Handbook on the Economics of Cultural Heritage
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Handbook on the Economics of Cultural Heritage

Edited by Ilde Rizzo and Anna Mignosa

Cultural heritage is a complex and elusive concept, constantly evolving through time, and combining cultural, aesthetic, symbolic, spiritual, historical and economic values. The Handbook on the Economics of Cultural Heritage outlines the contribution of economics to the design and analysis of cultural heritage policies and to addressing issues related to the conservation, management and enhancement of heritage.
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Chapter 17: Market effects of historic preservation

Douglas S. Noonan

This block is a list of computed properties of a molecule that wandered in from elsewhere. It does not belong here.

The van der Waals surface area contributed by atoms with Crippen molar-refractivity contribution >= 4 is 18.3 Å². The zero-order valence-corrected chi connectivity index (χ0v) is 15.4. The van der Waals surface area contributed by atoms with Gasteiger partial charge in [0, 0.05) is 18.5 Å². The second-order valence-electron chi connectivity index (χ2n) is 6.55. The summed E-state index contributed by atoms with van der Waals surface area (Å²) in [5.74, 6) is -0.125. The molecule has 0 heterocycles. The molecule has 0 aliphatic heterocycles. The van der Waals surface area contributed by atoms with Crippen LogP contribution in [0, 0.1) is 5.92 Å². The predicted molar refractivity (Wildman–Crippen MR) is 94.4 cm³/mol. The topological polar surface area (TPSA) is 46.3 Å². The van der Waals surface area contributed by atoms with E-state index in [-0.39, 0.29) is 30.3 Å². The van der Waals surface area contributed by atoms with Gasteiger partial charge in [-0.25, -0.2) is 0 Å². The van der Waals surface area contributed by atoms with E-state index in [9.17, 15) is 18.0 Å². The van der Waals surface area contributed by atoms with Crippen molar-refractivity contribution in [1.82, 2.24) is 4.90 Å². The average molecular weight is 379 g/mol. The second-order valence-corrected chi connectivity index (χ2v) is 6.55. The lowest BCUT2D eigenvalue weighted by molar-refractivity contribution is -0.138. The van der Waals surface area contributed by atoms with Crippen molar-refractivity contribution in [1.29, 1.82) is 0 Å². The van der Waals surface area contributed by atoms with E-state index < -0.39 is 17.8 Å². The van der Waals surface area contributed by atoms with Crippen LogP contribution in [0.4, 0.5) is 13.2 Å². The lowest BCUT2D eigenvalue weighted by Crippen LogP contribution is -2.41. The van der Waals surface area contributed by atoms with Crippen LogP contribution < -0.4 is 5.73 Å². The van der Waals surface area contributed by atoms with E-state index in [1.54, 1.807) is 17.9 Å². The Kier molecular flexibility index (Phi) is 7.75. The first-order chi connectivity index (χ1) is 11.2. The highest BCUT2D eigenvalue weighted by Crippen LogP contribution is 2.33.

One of the more fundamental components of cultural policy is the preservation of a society’s heritage, especially its historic buildings and structures. These historic buildings represent a culture’s aesthetics, history and architectural achievements. Heritage preservation policy focuses on large and public structures as symbols of local, national, or even global heritage. Most policies identify these symbols first via their historical standing, often concentrating on older and endangered buildings. Policy thus emphasizes the maintenance and preservation of these venerated structures. The process of doing so has several interesting implications and challenges for market economies. The impact of historic preservation in markets defies simple characterizations in practice because the very essence of the historic properties is, by its nature, interwoven with the broader community through both cultural channels and market forces. The result of historic preservation is a complex situation where unintended consequences come into play. Moreover, the indirect effects of historic preservation policies may be far more important than the direct ones. The actual preservation of some physical manifestation of heritage, in practice, is often a subsidiary goal to other aims like economic development or urban planning. The complex context of implementing historic preservation policies in real estate markets warrants careful untangling before sense can be made of the evidence uncovered to date.

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